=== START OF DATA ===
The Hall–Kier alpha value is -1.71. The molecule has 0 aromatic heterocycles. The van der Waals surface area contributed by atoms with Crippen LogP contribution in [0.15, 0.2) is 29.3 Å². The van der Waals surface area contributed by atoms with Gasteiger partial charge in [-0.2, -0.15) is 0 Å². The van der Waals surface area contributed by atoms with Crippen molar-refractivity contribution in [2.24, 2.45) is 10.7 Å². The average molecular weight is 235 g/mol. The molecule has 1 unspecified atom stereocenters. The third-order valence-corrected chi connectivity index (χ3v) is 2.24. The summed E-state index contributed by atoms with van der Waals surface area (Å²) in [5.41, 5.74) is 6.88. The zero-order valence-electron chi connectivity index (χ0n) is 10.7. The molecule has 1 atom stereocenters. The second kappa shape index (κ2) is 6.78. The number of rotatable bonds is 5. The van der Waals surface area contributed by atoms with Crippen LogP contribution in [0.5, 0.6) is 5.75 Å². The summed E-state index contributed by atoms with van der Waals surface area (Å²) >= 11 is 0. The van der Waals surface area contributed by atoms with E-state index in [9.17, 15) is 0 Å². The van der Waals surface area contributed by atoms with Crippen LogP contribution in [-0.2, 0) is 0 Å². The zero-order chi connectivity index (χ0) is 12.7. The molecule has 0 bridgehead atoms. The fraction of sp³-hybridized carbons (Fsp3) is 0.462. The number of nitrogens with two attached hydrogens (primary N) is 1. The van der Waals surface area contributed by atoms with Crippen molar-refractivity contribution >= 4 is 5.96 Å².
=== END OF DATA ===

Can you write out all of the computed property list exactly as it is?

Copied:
The Hall–Kier alpha value is -1.71. The molecule has 0 aromatic heterocycles. The van der Waals surface area contributed by atoms with Crippen LogP contribution in [0.15, 0.2) is 29.3 Å². The van der Waals surface area contributed by atoms with Gasteiger partial charge in [-0.2, -0.15) is 0 Å². The van der Waals surface area contributed by atoms with Crippen molar-refractivity contribution in [2.24, 2.45) is 10.7 Å². The average molecular weight is 235 g/mol. The molecule has 1 unspecified atom stereocenters. The third-order valence-corrected chi connectivity index (χ3v) is 2.24. The summed E-state index contributed by atoms with van der Waals surface area (Å²) in [5.41, 5.74) is 6.88. The zero-order valence-electron chi connectivity index (χ0n) is 10.7. The molecule has 1 atom stereocenters. The second kappa shape index (κ2) is 6.78. The number of rotatable bonds is 5. The van der Waals surface area contributed by atoms with Crippen LogP contribution in [0.5, 0.6) is 5.75 Å². The summed E-state index contributed by atoms with van der Waals surface area (Å²) >= 11 is 0. The van der Waals surface area contributed by atoms with E-state index in [9.17, 15) is 0 Å². The van der Waals surface area contributed by atoms with Crippen LogP contribution in [-0.2, 0) is 0 Å². The zero-order chi connectivity index (χ0) is 12.7. The molecule has 0 bridgehead atoms. The fraction of sp³-hybridized carbons (Fsp3) is 0.462. The number of nitrogens with two attached hydrogens (primary N) is 1. The van der Waals surface area contributed by atoms with Crippen molar-refractivity contribution >= 4 is 5.96 Å².